There’s just one teeny-weeny problem: unless your children are self-motivated (or Dad’s on the ball), you may find yourself pouring your own orange juice, quietly weeping into the pancake batter, and emailing yourself a sappy e-card to mark the occasion!
Instead, be proactive and ask your children to write or create something special for you for Mother’s Day. Whether it’s a letter, essay, card, poem, or simple crafty gift, it will bring you joy to bask in your children’s sentiments on your special day!
Mother’s Day Writing Prompts
Journaling about Mother’s Day can help your kids focus on the important role of motherhood. Whether they write about special times you’ve shared together or ways you show love to your family, your kids may gain a better appreciation of what it means to be a mom.
Type up, print, and cut out the following prompts. Tell your children how much you love getting special notes and letters from them, and invite them to choose the prompt(s) they want to write about. Make craft supplies and fancy paper available in case they also want to create a card.
- Tell why you love your mom.
- Explain how you know your mom loves you.
- Tell how you know your mother loves being a mom.
- Write about some important things you have learned from your mom.
- What are some things you can do to make your mom’s life easier?
- What do you think is the hardest part about being a mom?
- If you could give your mom anything in the world for Mother’s Day, what would it be?
- Describe something that made your mom really happy.
- Write about five things a good mom must do.
- How can you tell when your mom is proud of you?
- Write a list of 10 things you appreciate about your mom.
- What are three of your favorite things about your mom? Write about them.
- Why is it important to celebrate your mom with her own special day?
- Write a prayer thanking God for the things that make your mother special.
Mother’s Day Poems
- Write a cinquain or haiku poem about mothers (or about your mom).
- Write an acrostic poem about your mom using the letters in the word “MOTHER.” Older kids might enjoy the challenge of using all the letters in “HAPPY MOTHER’S DAY,” while younger ones can write a simpler acrostic using “MOM” or “LOVE.”
- Ask a young child to think of words that describe you (soft, huggable, kind, loving, beautiful, warm, friendly). Then have her compare some of those traits to familiar things. For example, she might say, “Mommy is as soft as a marshmallow.” Help her create a simile poem like this one:
Mommy is as sweet as _______.
Mommy is as gentle as _______.
Mommy is as huggable as _______.
My mommy is ________.
Mother’s Day Cards and Crafts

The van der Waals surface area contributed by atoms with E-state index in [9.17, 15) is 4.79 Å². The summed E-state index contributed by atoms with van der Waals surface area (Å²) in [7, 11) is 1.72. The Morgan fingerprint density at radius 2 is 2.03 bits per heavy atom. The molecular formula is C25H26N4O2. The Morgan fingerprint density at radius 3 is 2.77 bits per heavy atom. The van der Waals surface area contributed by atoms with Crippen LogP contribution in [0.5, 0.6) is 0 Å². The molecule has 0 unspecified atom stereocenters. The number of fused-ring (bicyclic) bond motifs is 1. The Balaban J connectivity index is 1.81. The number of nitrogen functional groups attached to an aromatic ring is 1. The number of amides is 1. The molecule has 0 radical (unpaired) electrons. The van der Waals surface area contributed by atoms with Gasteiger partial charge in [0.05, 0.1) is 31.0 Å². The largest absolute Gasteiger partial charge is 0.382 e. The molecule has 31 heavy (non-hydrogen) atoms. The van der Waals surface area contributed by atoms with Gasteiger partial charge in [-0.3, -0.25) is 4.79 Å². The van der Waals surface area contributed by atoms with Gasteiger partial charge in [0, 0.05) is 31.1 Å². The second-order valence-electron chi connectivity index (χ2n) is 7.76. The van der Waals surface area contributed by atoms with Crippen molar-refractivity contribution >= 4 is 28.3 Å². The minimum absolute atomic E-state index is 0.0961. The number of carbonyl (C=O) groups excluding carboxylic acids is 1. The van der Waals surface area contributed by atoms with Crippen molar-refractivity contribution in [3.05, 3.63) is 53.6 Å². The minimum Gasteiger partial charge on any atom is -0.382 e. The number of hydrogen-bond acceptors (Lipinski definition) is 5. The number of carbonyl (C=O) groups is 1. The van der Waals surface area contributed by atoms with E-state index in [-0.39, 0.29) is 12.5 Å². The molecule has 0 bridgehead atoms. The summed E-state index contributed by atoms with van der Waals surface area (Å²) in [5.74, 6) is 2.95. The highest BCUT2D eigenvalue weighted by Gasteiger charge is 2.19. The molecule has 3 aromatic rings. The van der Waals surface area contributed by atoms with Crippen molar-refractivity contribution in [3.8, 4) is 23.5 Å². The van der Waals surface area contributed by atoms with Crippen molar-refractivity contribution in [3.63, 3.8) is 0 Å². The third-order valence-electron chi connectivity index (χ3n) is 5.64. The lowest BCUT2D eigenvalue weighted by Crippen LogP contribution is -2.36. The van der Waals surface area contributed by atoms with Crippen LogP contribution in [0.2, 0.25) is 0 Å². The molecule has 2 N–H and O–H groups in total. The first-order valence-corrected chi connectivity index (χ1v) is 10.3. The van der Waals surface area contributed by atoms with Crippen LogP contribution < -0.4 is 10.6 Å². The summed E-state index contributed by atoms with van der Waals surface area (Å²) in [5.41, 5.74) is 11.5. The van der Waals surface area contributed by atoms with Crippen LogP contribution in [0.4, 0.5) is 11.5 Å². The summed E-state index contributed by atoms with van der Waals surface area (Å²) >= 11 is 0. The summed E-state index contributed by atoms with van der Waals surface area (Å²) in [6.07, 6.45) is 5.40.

I realize it may be hard to actually ask your kids to make you a Mother’s Day card or gift, but maybe you can hint to your husband or teen to organize younger children to make one of these fun crafts!
No matter how your family celebrates you, I pray each of my mom friends enjoys a special Mother’s Day surrounded by those you love the most.
. . . . .
What was your most memorable Mother’s Day? OR, what is the most special Mother’s Day gift you’ve received?
This post may contain affiliate links. Read my full disclosure policy.
April 25th, 2012 — Poetry
TOMORROW IS April 26, and that means it’s the fabulous Poem in Your Pocket Day!
The idea is simple: select a poem you love during National Poetry Month then carry it with you to share with co-workers, family, and friends on April 26. “Poems from pockets will be unfolded throughout the day with events in parks, libraries, schools, workplaces, and bookstores. ~Poet.org
Ideas to Try
I love these little-known but oh-so-celebratory holidays, and there are many clever ways to embrace Poem in Your Pocket Day! With a little bit of simple preparation today, you’ll be all set to celebrate tomorrow.
- Keep a short poem in your pocket. Look at it often and memorize it.
- Type up and print some favorite poems and pass them out in your community.
- Distribute bookmarks with your favorite immortal lines.
- Post a poem on your blog or social networking page.
- Add a poem to your email footer.
- Text a poem to friends.
- Tweet a poem using the hashtag #pocketpoem.
SHARE! What poem will you keep in your pocket on April 26?
April 24th, 2012 — Poetry
AS WE continue celebrating National Poetry Month, I’d like to share a few more great (and free) online resources with you.
Poetry-Writing Workshop with Karla Kuskin – Children’s poet Karla Kuskin helps children turn their words and ideas into descriptive and powerful poems.
Ms. Kuskin includes writing tips that she uses when she writes her own poems, as well as ideas children can use to revise their work.
10 Compelling Reasons to Memorize Poetry – Memorizing a poem can be one of the most fulfilling and fun ways to explore poetry.